While it is true that for most schemes we do not yet understand their behaviour, there exists a handful of exceptions to this rule, [4, 21, 17, 22, 37]111For the sake of completeness we also mention (without discussion) some very recent results, developed while this work has been under review, [5, 2, 1] .. For these schemes there are known conditions under which a dictionary can be recovered from a given signal class, but unfortunately they all have certain drawbacks limiting their practical applicability. In [4] the authors themselves state that the algorithm is only of theoretical interest because of its computational complexity and also for the -minimisation principle, suggested in [43, 30] and studied in [21, 17, 22], finding a local minimum is computational sufficiently challenging to prohibit the learning of very high-dimensional dictionaries. Finally, the ER-SpUD algorithm, [37], has the disadvantage that it can only learn a basis, but not an overcomplete dictionary.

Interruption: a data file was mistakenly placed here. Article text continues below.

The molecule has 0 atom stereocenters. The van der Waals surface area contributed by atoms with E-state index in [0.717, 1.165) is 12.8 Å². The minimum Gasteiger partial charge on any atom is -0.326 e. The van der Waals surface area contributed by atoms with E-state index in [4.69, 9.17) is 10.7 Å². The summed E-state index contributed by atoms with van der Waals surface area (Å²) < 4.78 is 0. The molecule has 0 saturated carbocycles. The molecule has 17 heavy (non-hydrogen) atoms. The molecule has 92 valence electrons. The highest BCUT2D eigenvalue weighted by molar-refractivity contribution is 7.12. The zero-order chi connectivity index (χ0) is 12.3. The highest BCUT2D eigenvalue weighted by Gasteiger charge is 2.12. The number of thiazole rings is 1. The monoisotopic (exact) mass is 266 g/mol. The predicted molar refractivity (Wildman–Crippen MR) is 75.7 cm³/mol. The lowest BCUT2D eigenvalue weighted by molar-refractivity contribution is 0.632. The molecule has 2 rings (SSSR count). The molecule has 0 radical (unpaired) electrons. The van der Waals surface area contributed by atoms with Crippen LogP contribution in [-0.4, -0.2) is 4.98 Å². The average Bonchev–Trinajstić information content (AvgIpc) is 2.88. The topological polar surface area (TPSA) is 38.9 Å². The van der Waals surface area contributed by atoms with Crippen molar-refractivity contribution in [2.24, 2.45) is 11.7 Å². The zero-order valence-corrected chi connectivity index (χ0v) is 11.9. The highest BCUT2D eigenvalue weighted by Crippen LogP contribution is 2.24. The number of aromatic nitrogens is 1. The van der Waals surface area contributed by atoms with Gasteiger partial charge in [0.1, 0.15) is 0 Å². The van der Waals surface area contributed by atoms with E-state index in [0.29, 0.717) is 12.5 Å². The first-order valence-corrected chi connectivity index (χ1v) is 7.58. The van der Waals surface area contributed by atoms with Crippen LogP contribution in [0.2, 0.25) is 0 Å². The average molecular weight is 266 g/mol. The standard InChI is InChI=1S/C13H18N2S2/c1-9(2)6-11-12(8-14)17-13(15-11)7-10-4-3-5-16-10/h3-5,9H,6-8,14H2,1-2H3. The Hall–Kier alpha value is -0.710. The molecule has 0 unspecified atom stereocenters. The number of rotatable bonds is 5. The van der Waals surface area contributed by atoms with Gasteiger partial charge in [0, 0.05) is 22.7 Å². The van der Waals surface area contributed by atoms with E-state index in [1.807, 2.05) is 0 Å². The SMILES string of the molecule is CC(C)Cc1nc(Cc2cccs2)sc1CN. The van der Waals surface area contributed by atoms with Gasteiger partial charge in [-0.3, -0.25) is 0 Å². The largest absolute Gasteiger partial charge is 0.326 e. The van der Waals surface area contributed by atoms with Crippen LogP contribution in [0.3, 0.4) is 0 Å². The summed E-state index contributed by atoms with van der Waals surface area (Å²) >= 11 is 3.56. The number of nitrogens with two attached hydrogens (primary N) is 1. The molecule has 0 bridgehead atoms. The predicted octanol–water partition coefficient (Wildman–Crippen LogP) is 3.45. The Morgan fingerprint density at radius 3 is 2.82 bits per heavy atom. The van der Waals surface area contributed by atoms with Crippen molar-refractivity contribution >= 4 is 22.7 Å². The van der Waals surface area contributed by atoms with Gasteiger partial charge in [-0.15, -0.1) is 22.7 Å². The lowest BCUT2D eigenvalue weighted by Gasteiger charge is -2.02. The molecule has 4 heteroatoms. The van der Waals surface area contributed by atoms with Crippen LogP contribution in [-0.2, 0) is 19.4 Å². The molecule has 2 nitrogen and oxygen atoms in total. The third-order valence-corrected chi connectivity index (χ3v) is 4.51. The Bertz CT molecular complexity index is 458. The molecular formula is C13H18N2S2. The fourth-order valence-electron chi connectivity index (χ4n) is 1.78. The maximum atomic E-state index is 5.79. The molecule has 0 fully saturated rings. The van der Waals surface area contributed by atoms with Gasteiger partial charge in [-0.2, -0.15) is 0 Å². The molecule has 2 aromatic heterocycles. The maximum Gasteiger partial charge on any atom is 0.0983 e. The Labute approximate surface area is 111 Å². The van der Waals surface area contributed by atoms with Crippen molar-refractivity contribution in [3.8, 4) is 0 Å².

In this paper we will start bridging the gap between practically efficient and provably efficient dictionary learning schemes, by providing identification results for the minimisation principle underlying K-SVD (K-Singular Value Decomposition), one of the most widely applied dictionary algorithms.
K-SVD was introduced by Aharon, Elad and Bruckstein in [3] as a generalisation of the K-means clustering process. The starting point for the algorithm is the following minimisation criterion. Given some signals , , find

(1)

for and , where counts the number of non-zero entries of , and denotes the Frobenius norm. In other words we are looking for the dictionary that provides on average the best -term approximation to the signals in .